aggravated slavery impended over them. They therefore sent to Sparta for
aid to throw off the Persian yoke. The ephors, with nothing more to gain
from Persia, and inspired with contempt for the Persian armies--contempt
created by the expedition of the Ten Thousand--readily listened to the
overtures, and sent a considerable force into Asia, under Thimbron. He had
poor success, and was recalled, and Dereyllidas was sent in his stead. He
made a truce with Tissaphernes, in order to attack Pharnabazus, against
whom he had an old grudge, and with whom Tissaphernes himself happened for
the time to be on ill terms. Dereyllidas overrun the satrapy of
Pharnabazus, took immense spoil, and took up winter-quarters in Bythinia.
Making a truce with Pharnabazus, he crossed over into Europe and fortified
the Chersonesus against the Thracians. He then renewed the war both
against Pharnabazus and Tissaphernes upon the Maeander, the result of which
was an agreement, on the part of the satraps, to exempt the Grecian cities
from tribute and political interference, while the Spartan general
promised to withdraw from Asia his army, and the Spartan governors from
the Grecian cities.

At this point, B.C. 397, Dercyllidas was recalled to Sparta, and
King Agesilaus, who had recently arrived with large re-enforcements,
superseded him in command of the Lacedaemonian army. Agesilaus was the son
of king Archidamus, and half-brother to King Agis. He was about forty when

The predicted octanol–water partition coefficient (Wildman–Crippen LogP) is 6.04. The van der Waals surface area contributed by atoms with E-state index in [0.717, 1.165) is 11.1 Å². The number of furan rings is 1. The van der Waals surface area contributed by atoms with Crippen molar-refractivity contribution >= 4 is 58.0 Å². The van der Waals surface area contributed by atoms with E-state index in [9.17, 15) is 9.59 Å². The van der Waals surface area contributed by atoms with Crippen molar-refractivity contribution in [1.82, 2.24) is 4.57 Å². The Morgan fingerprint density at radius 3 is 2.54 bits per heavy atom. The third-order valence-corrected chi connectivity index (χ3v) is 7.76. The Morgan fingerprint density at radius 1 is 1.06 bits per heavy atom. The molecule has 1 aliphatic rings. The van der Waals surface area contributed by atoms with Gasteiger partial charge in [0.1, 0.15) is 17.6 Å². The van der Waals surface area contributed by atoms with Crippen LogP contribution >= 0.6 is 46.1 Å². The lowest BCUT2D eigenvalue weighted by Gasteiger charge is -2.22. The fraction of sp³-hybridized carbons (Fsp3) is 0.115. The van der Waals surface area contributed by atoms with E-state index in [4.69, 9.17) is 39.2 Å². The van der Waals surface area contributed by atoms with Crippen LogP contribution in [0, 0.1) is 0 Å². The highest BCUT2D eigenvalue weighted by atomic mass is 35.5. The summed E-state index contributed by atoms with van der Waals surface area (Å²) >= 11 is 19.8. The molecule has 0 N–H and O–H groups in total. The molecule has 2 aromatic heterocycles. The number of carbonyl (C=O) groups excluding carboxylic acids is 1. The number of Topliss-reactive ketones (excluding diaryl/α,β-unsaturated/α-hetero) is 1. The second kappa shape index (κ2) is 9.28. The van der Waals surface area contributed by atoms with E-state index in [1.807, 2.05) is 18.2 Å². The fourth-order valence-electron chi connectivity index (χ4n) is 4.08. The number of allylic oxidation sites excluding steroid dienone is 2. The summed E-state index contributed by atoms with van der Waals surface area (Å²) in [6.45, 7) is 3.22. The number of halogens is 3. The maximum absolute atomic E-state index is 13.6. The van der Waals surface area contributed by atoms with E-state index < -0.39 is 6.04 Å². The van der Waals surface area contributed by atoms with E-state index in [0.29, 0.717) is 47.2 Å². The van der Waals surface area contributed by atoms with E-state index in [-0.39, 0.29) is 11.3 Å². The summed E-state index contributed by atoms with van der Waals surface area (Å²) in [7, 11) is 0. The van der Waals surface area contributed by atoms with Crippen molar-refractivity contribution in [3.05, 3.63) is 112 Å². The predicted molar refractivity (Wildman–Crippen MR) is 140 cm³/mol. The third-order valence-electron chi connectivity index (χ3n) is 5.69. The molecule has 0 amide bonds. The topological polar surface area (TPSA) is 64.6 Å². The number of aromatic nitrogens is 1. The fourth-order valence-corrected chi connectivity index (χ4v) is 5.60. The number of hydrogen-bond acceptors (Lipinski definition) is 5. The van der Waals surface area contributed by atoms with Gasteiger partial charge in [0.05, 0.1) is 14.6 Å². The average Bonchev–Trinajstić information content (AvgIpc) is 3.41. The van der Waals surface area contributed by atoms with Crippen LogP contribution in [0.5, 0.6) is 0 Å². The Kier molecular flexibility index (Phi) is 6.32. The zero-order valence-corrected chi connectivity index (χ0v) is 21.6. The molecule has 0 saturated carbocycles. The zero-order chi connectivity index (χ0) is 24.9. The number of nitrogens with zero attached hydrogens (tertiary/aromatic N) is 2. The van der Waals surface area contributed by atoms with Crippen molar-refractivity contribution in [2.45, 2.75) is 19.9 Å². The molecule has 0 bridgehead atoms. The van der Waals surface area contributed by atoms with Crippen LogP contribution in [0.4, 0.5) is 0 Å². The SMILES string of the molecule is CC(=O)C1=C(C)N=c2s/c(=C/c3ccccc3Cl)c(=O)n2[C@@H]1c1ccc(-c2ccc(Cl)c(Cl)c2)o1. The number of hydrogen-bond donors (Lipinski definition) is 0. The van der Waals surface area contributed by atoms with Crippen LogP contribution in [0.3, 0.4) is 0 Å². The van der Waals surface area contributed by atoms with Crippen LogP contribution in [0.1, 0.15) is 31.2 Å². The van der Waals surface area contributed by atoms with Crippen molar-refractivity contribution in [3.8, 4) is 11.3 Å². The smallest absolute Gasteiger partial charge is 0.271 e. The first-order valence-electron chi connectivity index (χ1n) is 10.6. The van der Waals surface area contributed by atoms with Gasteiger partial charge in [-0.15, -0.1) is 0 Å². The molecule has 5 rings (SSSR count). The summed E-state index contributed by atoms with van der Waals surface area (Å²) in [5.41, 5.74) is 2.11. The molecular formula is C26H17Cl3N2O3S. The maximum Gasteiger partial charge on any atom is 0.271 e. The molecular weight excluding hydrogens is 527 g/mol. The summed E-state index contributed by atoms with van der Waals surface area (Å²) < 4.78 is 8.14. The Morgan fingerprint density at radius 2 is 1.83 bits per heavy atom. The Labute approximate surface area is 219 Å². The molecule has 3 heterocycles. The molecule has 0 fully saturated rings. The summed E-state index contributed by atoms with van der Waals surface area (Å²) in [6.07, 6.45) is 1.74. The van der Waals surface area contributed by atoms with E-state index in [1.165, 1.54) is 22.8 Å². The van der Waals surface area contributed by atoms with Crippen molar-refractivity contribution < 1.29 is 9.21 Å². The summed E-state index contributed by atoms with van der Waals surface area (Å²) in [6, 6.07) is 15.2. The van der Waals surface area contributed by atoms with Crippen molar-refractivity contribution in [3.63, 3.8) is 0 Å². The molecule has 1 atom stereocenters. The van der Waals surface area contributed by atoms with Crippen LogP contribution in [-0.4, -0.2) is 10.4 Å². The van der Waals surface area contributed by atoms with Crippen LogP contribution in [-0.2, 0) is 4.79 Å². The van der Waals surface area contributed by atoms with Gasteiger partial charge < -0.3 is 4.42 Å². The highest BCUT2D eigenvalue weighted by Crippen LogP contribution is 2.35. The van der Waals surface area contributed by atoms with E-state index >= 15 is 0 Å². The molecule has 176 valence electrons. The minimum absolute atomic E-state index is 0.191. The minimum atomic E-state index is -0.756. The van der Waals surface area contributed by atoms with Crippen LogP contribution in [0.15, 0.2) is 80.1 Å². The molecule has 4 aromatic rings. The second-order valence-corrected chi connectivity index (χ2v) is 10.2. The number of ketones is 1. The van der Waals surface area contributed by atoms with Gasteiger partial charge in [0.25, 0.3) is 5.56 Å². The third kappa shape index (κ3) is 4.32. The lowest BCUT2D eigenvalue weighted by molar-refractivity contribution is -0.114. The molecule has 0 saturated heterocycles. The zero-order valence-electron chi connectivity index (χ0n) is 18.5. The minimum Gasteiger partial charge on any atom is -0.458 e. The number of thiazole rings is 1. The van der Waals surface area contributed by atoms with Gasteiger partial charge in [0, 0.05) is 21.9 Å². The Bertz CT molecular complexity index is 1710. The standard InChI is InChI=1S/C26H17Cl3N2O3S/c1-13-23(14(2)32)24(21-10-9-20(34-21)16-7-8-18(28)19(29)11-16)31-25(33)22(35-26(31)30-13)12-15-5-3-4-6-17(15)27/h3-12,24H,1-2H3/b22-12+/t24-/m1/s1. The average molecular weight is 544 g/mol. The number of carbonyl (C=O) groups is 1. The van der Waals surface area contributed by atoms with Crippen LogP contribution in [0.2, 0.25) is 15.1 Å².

he became king, through the influence of Lysamler, in preference to his
nephew, and having been brought up without prospects of the throne, had
passed through the unmitigated rigor of the Spartan drill and training. He
was distinguished for all the Spartan virtues--obedience to authority,
extraordinary courage and energy, simplicity and frugality.

Agesilaus was assisted by large contingents from the allied Greek
cities for his war in Asia; but Athens, Corinth, and Thebes stood aloof.
Lysander accompanied him as one of the generals, but gave so great offense
by his overweening arrogance, that he was sent to command at the
Hellespont. The truce between the Spartans and Persians being broken,
Agesilaus prosecuted the war vigorously against both Tissaphernes and
Pharnabazus. He gained a considerable victory over the Persians near
Sardis, invaded Phrygia, and laid waste the satrapy of Pharnabazus. He
even surprised the camp of the satrap, and gained immense booty. But in
the midst of his victories he was recalled by Sparta, which had need of
his services at home. A rebellion of the allies had broken out, which
seriously threatened the stability of the Spartan empire.

"The prostration of the power of Athens had removed that common